Tagged privacy

If you haven’t signed up for a VPN service yet, you need to. I’ve been a customer of Private Internet Access for more than a year now, and the annual $40 has been more than worth it.

Here’s a quick list of what I’ve used it for:

  • Tunneling torrents through it
  • Connecting to IRC networks that don’t use SASL and/or mask your IP
  • Watching Netflix outside the US1
  • Connecting securely to public wifi

Especially that last one. Every time you sit down at a Starbucks, a public library, or anywhere with a publicly available wireless network, there could be someone listening in on your wireless transmissions. It doesn’t require much knowhow to pull off either.

Note this matters even more when you log in to websites that aren’t using a secure connection (http://). Your credentials transmit in plain text. That should scare you.

So get a VPN account, set it up, and start browsing securely.

  1. This goes both ways: sometimes you want access to the US catalog from outside the country, and sometimes you want access to another country’s catalog (e.g. Canada’s) from inside the country. 

In light of yesterday’s news about Yahoo and Do Not Track, I’m trying some new search engines out. I have DuckDuckGo as the search engine in my Firefox, and I’ve installed the DuckDuckGo app on my iPhone. Unfortunately, there’s no way to add a search engine to Safari on iOS without jailbreaking, but I’ve switched to Bing temporarily to see how well it works.

So far I really like DuckDuckGo. Its results seem to be on point, and the results are fast and all over SSL. Bing is pretty… mediocre, both in results and in design.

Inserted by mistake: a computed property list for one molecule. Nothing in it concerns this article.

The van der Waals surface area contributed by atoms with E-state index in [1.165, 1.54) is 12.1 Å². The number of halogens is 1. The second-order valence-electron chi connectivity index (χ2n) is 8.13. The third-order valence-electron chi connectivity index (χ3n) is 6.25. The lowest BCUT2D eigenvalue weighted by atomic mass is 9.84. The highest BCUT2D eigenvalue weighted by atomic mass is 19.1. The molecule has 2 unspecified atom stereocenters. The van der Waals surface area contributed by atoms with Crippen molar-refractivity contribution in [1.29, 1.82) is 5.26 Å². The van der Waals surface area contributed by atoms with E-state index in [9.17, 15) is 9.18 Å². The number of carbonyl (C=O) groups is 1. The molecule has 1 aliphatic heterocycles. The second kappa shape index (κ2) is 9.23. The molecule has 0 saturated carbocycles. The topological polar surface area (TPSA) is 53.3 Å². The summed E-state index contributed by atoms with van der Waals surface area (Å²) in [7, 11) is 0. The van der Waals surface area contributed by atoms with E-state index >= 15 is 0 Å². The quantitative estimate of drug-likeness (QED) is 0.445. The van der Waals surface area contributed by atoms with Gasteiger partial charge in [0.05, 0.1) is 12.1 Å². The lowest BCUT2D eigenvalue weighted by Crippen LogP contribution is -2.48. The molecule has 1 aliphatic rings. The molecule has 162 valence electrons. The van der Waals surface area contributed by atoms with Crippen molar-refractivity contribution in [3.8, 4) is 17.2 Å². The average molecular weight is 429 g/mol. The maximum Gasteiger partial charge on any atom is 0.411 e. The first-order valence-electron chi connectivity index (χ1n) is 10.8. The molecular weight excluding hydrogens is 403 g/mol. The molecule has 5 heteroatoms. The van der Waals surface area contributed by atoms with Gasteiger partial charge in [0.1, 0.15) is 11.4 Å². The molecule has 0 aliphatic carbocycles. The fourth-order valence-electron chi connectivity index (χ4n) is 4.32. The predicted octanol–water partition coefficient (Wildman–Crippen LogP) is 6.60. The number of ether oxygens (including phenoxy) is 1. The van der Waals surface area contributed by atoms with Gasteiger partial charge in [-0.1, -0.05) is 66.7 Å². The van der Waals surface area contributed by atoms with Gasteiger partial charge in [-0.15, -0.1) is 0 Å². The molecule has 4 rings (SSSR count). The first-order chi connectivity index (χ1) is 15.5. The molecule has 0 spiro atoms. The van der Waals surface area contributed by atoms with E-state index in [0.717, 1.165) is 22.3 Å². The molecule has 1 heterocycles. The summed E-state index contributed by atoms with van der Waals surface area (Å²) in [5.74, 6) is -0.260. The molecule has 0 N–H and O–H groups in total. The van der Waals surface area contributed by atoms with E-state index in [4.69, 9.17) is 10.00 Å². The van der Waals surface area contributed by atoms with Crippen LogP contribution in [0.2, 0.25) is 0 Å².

From Ars Technica:

Yahoo yesterday announced that it will stop complying with Do Not Track signals that Web browsers send on behalf of users who wish to not be monitored for advertising purposes.

“As of today, web browser Do Not Track settings will no longer be enabled on Yahoo,” a company blog said. “As the first major tech company to implement Do Not Track, we’ve been at the heart of conversations surrounding how to develop the most user-friendly standard. However, we have yet to see a single standard emerge that is effective, easy to use and has been adopted by the broader tech industry.”

The Do Not Track initiative works by trying to get advertising companies to promise they won’t use use the data they have for advertising… which is exactly what their business model is. Yahoo’s move isn’t a surprise at all, and they’re just doing what Google has been doing.

The only way to try to protect your privacy online is to do it yourself. Install Adblock and Ghostery at the very least. NoScript is another way, but it’s a much more extreme one. The onus is on the user, more than ever, to take privacy into their own hands.